The Nancy Berr family was very much involved in these struggles, marking the successful integration of French Jews through Emancipation. Isaac Berr settled in Nancy in 1724, opening a luxury fabric business and becoming an ‘ordinary merchant’ to the Court. This success enabled his children, in particular Berr Isaac Berr, to become involved in the Emancipation of the Jews of France by becoming the representative of the Jews of Lorraine at the Estates General of 1789, and then by sitting on the Grand Sanhedrin. His nephew, Jacob Berr (1762-1836), published two pamphlets during the Revolution in favour of the Emancipation of the Jews. Lion Berr (1768-1826), Jacob’s brother, became in 1800 one of the first Jewish officers in the army.

Throughout the 19th century, Judaism in Lorraine declined in numbers, to the benefit of the Paris and Lyon regions. By 1853, there were just 1,400 Jews in Nancy. Marchand Ennery (1792-1852), Chief Rabbi of France, was one of the most important figures of the period and a testament to the dynamism of Lorraine’s Judaism.

The workforce that came to rebuild France after the First World War included many Polish Jews. They worked mainly in the textile, steel and chemical industries. In 1924, these Nancy Jews set up the Jewish Cultural Association (ACJ). Here, they continued to share their Yiddish culture and set up an oratory for prayer.

La Revue juive de Lorraine, founded in 1925 by Robert Lévy from Nancy, is an important work of Jewish cultural heritage. It specialised in the publication of historical studies and texts furthering knowledge of Judaism. It was then directed by Rabbi Paul Haguenauer between 1927 and 1940, and then by Rabbi Simon Morali between 1948 and 1969.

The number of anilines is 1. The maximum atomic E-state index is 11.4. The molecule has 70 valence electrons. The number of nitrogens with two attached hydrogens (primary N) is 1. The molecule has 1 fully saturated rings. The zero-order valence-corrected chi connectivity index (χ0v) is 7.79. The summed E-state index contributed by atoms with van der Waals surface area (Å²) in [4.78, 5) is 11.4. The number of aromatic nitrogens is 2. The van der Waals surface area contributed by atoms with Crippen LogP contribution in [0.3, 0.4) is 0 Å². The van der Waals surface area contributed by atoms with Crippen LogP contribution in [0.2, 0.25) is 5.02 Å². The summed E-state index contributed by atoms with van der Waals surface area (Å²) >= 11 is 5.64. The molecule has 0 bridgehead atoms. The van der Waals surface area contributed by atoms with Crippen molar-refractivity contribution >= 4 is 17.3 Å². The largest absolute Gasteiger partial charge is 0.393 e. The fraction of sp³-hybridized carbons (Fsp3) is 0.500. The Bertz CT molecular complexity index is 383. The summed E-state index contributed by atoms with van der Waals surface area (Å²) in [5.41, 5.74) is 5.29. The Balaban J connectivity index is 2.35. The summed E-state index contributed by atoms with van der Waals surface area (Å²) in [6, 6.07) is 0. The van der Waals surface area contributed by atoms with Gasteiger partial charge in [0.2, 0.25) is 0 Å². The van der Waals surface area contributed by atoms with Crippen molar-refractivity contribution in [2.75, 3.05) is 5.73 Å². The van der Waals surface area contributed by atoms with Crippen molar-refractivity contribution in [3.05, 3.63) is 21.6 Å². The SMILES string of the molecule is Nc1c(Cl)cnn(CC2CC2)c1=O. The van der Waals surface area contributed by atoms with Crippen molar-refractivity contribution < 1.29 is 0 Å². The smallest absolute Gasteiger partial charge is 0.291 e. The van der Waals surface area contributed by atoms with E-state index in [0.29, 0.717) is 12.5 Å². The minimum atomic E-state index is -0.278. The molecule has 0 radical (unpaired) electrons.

During the Holocaust, police inspectors warned Jews of an imminent round-up in July 1942 and rescued 385 of them. 32 Jews were arrested, either because they had not found a place to flee to or because they believed the warning. The rescue was organised by inspectors Edouard Vigneron and Pierre Marie.

They instructed their men Charles Bouy, Henri Lespinasse, Charles Thouron, Emile Thiébault and François Pinot to warn the Jews and also to help them leave the town, in particular by providing false papers or shelter. The story is told at length by Lucien Lazare in the Livre des Justes.

To perpetuate and salute this spirit of revolt against the occupying forces, the Association Culturelle Juive de Nancy (ACJ) celebrates the Warsaw Ghetto Uprising every year. Nancy also has the André Spire community centre, which, like the ACJ, offers a wide range of cultural activities and has an oratory.

The arrival of Sephardic Jews in the 1960s brought a new religious dynamism. Representing a large part of the community today, the synagogue alternates Ashkenazi and Sephardic rites on the Sabbath. Great cantors such as André Stora and Michel Heymann have had a profound impact on Nancy’s Jews, as shown in the film devoted to the community by Josy Eisenberg in his weekly television programme.

The Jewish cemetery is located in the Préville cemetery, on avenue de Boufflers. At the entrance, a monument of remembrance pays tribute to the murder of part of Nancy’s Jewish community. The name of each missing child is inscribed on a small stele placed in front of shrubs planted by schoolchildren in 1987.